Successfully reported this slideshow.

Between a Religious Rock and a Hard Study Abroad Place: Supporting Students of Faith

1

Share

1 of 41
1 of 41

Between a Religious Rock and a Hard Study Abroad Place: Supporting Students of Faith

1

Share

Download to read offline

Religion can be a sensitive topic in study abroad when working with students and advisors from different cultures. During this session, you'll learn how to best support students to practice their religions abroad and to help them manage how they will be perceived in different cultures. Participants will also gain an understanding of faculty-led program design and the importance of sensitivity to students and faith systems. Finally, we'll identify advising models that can help students explore their value systems and empower their sense of faith by looking at host cultures, including Ghana, Italy, Japan, and Spain.

Religion can be a sensitive topic in study abroad when working with students and advisors from different cultures. During this session, you'll learn how to best support students to practice their religions abroad and to help them manage how they will be perceived in different cultures. Participants will also gain an understanding of faculty-led program design and the importance of sensitivity to students and faith systems. Finally, we'll identify advising models that can help students explore their value systems and empower their sense of faith by looking at host cultures, including Ghana, Italy, Japan, and Spain.

More Related Content

Related Books

Free with a 14 day trial from Scribd

See all

Related Audiobooks

Free with a 14 day trial from Scribd

See all

Between a Religious Rock and a Hard Study Abroad Place: Supporting Students of Faith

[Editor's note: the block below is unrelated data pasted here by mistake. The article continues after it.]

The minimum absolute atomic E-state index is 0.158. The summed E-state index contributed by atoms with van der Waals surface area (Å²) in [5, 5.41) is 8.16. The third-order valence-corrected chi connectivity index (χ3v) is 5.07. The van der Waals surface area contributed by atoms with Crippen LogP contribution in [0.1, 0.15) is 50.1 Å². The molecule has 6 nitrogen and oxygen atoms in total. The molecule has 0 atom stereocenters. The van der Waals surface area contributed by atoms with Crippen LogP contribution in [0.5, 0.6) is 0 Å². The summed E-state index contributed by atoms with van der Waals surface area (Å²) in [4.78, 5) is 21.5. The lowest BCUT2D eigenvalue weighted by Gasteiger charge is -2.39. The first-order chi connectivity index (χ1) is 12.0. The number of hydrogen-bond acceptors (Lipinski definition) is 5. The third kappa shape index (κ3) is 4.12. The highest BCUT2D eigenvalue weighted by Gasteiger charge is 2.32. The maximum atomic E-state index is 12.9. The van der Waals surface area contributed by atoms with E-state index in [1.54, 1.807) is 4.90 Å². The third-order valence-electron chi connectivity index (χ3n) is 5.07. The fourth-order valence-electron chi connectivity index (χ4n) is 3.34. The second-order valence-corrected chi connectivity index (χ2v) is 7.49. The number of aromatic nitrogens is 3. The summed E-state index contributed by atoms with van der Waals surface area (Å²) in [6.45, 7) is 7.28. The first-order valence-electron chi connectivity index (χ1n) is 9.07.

1. 1. BETWEEN A RELIGIOUS ROCK AND A HARD STUDY ABROAD PLACE: SUPPORTING STUDENTS OF FAITH Thursday, November 17, 2016
  2. 2. Chair & Presenters: 2 J. Scott Van Der Meid, Brandeis University Sarah E. Spencer, University of St. Thomas Eero Jesurun, CIEE Madrid Kwasi Gyasi-Gyamerah, CIEE Ghana
  3. 3. MANY ROADS LEAD TO ROME..AND BEYOND Sarah E. Spencer, Director, Office of Study Abroad, University of St. Thomas
  4. 4. REINVENTING STUDY ABROAD UNIVERSITY OF ST. THOMAS • St. Paul & Minneapolis, Minnesota • 10,245 total: 6,240 undergraduate; 4,005 graduate students • 50% Roman Catholic • 4-1-4 calendar
  5. 5. CURRICULAR ALIGNMENT WITH RELIGION 5  Undergraduate Core Curriculum – Faith & the Catholic Tradition  Theology 101: The Christian Theological Tradition  200 level: “Faith Seeking Understanding.” Focus on a particular area of the Christian tradition, namely: the Bible, historical theology, systematic theology or moral theology  300/400 level: “Bridge Courses” Students bring theological concepts and methods into dialogue with other disciplines  Catholic Studies major/minor/Masters  Undergraduate Seminary - St. John’s Vianney (Philosophy & Catholic Studies majors)